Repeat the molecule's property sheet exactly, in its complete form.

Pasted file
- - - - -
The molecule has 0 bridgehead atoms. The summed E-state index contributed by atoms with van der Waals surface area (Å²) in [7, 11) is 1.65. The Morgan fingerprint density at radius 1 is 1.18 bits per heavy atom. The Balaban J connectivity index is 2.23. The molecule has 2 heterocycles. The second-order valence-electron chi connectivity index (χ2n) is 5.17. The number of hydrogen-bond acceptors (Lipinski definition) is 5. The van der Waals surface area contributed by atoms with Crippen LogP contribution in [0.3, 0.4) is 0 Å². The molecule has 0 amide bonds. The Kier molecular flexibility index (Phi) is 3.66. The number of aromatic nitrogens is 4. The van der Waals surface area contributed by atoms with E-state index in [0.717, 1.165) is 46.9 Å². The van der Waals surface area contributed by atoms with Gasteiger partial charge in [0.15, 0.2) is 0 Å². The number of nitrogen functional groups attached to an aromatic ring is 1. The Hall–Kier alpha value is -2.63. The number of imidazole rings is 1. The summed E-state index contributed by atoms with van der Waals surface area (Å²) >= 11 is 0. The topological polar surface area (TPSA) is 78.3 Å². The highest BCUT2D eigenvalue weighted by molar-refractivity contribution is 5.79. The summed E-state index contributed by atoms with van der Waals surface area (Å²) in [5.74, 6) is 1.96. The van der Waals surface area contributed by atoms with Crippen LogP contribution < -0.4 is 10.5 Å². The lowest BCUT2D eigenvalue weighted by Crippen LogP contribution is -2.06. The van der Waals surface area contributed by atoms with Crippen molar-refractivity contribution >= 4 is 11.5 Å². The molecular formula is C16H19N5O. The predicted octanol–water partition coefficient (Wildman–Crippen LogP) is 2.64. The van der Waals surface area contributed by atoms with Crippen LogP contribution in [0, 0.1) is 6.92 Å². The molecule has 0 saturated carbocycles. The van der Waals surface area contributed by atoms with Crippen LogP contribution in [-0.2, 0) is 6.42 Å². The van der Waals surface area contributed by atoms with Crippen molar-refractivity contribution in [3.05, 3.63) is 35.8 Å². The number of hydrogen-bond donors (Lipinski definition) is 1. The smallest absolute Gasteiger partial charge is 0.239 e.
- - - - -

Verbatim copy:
The molecule has 0 bridgehead atoms. The summed E-state index contributed by atoms with van der Waals surface area (Å²) in [7, 11) is 1.65. The Morgan fingerprint density at radius 1 is 1.18 bits per heavy atom. The Balaban J connectivity index is 2.23. The molecule has 2 heterocycles. The second-order valence-electron chi connectivity index (χ2n) is 5.17. The number of hydrogen-bond acceptors (Lipinski definition) is 5. The van der Waals surface area contributed by atoms with Crippen LogP contribution in [0.3, 0.4) is 0 Å². The molecule has 0 amide bonds. The Kier molecular flexibility index (Phi) is 3.66. The number of aromatic nitrogens is 4. The van der Waals surface area contributed by atoms with E-state index in [0.717, 1.165) is 46.9 Å². The van der Waals surface area contributed by atoms with Gasteiger partial charge in [0.15, 0.2) is 0 Å². The number of nitrogen functional groups attached to an aromatic ring is 1. The Hall–Kier alpha value is -2.63. The number of imidazole rings is 1. The summed E-state index contributed by atoms with van der Waals surface area (Å²) >= 11 is 0. The topological polar surface area (TPSA) is 78.3 Å². The highest BCUT2D eigenvalue weighted by molar-refractivity contribution is 5.79. The summed E-state index contributed by atoms with van der Waals surface area (Å²) in [5.74, 6) is 1.96. The van der Waals surface area contributed by atoms with Crippen LogP contribution < -0.4 is 10.5 Å². The lowest BCUT2D eigenvalue weighted by Crippen LogP contribution is -2.06. The van der Waals surface area contributed by atoms with Crippen molar-refractivity contribution >= 4 is 11.5 Å². The molecular formula is C16H19N5O. The predicted octanol–water partition coefficient (Wildman–Crippen LogP) is 2.64. The van der Waals surface area contributed by atoms with Crippen LogP contribution in [0, 0.1) is 6.92 Å². The molecule has 0 saturated carbocycles. The van der Waals surface area contributed by atoms with Crippen LogP contribution in [-0.2, 0) is 6.42 Å². The van der Waals surface area contributed by atoms with Crippen molar-refractivity contribution in [3.05, 3.63) is 35.8 Å². The number of hydrogen-bond donors (Lipinski definition) is 1. The smallest absolute Gasteiger partial charge is 0.239 e.